This is one of the places even experienced engineers fail very often and don’t even know that it is happening. Think of all the times you said “it is too complicated, leave it to me”. Think of the times you said “this task is a one person job, adding more people won’t make it easier”. Think of all the times you didn’t have time to help someone else and never followed up, or you fixed/refactored someone code without asking for their review, or you did a big change without consulting with your team. There are tons of examples. And the thing is that even for experienced engineers it seems at the moment as the right thing to do. But this is tactical thinking which only pays off in the short term. If we want to achieve great things we must make sure that we can collaborate as a team. It is no coincidence that teamwork came right after communication. Those are the things that make us most effective, it is basic biology. Great engineers not only collaborate, consult with, learn from, assist, pair and respect their peers, they also mentor, point out problems, find interest and learn from everything happening in the team and proactively try to be helpful even for things that don’t directly concern them. Amazing engineers know when and how to come up with designs that will make it easier for many people to collaborate on things where much work is expected.
12. Keep it simple
The complexity of a solution can be one of the silent killers of the team’s ability to move forward and adapt. It is like high blood pressure. For the untrained eye it seems that everything is fine and everything is working as expected, but actually, deep inside, something that doesn’t directly affect any main functionality is slowly killing you. Good engineers create pragmatic solutions and readable code, even if you write more lines of code. Don’t show how “smart” you are by using all the language capabilities, creating redundant levels of abstraction, or writing a function in one line that nobody else can understand or debug. Don’t be a purist, don’t over-engineer solutions where not absolutely necessary and never be afraid to take something that is already complex and try to simplify it.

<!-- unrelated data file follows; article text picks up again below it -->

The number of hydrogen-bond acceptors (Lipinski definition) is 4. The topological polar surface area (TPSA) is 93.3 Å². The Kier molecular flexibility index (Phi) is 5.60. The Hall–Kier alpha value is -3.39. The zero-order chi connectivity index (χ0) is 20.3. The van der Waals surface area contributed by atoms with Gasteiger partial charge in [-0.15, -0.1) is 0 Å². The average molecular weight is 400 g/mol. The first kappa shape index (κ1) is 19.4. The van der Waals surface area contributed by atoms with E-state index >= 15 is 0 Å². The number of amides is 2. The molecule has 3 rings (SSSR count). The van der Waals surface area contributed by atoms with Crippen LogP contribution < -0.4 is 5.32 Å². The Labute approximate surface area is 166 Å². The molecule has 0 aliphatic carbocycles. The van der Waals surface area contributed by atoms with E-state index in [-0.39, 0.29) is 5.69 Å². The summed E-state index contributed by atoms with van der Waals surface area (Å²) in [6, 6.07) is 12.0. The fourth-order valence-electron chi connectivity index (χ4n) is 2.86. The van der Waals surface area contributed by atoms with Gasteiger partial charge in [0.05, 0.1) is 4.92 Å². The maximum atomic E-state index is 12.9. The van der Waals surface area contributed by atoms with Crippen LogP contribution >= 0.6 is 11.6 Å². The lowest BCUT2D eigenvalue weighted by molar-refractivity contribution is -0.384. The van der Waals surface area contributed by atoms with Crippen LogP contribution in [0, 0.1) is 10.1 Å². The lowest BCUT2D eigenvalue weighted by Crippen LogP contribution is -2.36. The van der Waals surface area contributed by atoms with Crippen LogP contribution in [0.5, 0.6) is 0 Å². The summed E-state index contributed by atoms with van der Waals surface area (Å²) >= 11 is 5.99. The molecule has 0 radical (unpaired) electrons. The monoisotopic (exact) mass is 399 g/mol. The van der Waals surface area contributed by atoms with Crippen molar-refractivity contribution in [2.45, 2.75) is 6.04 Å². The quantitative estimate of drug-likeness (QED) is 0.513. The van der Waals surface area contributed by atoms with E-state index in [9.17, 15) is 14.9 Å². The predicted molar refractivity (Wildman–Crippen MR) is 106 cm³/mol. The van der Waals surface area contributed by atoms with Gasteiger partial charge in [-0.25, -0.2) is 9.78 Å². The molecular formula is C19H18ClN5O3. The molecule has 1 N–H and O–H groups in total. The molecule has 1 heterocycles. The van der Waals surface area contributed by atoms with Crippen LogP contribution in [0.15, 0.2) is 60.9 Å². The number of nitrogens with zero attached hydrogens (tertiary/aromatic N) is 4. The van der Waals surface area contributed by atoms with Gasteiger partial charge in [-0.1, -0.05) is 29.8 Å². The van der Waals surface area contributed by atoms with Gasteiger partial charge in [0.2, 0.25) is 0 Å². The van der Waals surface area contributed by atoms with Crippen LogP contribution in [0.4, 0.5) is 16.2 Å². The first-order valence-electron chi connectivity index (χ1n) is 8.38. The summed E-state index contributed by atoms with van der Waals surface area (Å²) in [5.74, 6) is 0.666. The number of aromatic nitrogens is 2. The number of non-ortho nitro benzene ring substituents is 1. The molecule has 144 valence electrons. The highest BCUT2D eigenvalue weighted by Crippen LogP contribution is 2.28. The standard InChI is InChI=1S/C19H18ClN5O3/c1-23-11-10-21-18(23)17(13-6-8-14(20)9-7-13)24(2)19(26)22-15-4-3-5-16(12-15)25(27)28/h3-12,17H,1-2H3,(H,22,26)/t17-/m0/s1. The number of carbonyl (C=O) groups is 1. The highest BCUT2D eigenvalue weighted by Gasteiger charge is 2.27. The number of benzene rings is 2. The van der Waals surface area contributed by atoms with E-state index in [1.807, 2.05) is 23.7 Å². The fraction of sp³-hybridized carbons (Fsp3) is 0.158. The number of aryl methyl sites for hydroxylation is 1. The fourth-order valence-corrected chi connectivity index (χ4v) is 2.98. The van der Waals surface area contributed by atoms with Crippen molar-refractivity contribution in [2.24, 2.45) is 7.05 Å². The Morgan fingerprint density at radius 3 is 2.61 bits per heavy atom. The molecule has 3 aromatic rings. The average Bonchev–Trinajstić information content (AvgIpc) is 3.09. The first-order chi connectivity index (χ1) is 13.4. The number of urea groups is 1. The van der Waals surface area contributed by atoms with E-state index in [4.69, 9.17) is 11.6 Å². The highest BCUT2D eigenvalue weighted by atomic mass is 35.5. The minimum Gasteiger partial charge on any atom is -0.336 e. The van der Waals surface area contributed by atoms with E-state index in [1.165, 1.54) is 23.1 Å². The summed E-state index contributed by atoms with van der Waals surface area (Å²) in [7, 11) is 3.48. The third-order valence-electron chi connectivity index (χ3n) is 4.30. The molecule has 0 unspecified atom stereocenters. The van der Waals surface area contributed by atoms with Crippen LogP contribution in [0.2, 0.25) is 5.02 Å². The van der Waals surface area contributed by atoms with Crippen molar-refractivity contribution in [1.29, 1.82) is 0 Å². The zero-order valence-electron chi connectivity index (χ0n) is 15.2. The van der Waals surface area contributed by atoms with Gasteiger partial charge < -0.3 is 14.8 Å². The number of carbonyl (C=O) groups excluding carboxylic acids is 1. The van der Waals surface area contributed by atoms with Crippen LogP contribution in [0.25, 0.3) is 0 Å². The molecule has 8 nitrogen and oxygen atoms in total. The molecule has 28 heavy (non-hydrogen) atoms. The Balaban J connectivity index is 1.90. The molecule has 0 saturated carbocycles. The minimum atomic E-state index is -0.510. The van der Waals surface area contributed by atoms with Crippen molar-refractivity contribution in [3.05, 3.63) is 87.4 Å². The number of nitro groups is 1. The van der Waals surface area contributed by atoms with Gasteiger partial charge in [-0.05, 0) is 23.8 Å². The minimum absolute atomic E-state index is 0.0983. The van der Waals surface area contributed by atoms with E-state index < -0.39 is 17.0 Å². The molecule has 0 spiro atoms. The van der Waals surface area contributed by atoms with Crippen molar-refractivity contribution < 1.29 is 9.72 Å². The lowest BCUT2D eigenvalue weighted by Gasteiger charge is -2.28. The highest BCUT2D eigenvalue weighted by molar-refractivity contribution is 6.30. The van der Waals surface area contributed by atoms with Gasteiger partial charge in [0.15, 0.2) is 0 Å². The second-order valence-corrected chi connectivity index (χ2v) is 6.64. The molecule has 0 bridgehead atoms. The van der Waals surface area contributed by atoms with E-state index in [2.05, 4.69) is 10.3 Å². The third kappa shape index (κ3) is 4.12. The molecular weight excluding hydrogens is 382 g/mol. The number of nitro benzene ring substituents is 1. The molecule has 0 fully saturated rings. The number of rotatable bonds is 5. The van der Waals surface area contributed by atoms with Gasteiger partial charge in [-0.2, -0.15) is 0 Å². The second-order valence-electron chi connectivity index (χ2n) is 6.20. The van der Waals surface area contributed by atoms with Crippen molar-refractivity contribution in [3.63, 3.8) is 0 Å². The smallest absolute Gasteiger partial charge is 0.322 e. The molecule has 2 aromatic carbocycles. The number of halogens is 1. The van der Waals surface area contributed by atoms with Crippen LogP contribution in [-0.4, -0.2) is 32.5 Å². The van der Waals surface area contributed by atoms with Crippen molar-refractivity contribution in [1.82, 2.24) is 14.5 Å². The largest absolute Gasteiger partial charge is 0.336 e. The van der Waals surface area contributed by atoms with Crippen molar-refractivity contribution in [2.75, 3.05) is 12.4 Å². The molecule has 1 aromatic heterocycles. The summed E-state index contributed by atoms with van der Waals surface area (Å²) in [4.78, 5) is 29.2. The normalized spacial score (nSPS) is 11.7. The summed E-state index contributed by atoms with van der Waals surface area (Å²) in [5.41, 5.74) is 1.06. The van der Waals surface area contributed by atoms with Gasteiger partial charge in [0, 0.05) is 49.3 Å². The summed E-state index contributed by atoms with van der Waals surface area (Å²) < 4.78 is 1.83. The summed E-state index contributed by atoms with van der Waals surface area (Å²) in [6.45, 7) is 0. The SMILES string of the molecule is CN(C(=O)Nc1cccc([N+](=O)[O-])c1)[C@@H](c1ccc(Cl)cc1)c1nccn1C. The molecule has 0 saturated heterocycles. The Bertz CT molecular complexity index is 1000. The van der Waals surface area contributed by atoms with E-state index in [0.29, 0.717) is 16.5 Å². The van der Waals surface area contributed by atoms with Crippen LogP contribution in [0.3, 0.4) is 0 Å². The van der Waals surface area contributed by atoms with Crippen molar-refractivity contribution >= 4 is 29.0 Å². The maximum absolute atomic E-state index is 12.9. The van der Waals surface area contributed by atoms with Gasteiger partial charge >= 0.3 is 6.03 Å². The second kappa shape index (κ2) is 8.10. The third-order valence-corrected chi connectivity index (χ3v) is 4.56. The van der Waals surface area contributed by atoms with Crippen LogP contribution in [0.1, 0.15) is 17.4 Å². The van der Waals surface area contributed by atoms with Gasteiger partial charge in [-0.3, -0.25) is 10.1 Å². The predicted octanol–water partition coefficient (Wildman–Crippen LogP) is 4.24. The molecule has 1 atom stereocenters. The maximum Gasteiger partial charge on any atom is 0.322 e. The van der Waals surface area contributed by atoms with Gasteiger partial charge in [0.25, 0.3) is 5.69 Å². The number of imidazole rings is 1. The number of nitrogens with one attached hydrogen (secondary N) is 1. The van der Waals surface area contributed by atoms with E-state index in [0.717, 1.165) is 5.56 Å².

We can’t do everything. We can’t solve all of the problems. We can’t win all of the debates. We can’t make everything perfect. We have limited time and limited resources and we must use them wisely. This means we must be able to distinguish between what we need to insist on doing, what we can postpone, and what we should ignore. Developers do those decisions dozens of times every day. When we consider whether to investigate a bug, when we consider to do some refactor, when we consider handle some use case or edge case, when we consider to take a detour from our planned task and even when we invest time in convincing someone in our opinion. Good engineers know to be relentless in fixing, investigating, researching or insisting to make their point for the things that are really important. They know to take a note and come back to something later if it is important but not urgent. And they know to leave something alone or accept someone else’s opinion even if they are unhappy about it when it is not really that important.
14. Time management
As mentioned above, the sad truth of our existence is that we are bound by time. The products that we develop eventually need to go live, we have deadlines and estimations and targets to achieve. Good developers must develop not only an intuition for estimating how long their tasks take, but they also need to be clever about how they break down and order their tasks to even smaller parts. They need to manage their interrupts and context switching wisely. This intuition of time estimate is an inseparable part of being able to prioritize as described above. For example, If something is short enough, it might be worth doing even if it is not super important. And if it is too long, it might be better to postpone a bit or consult with your peers or manager.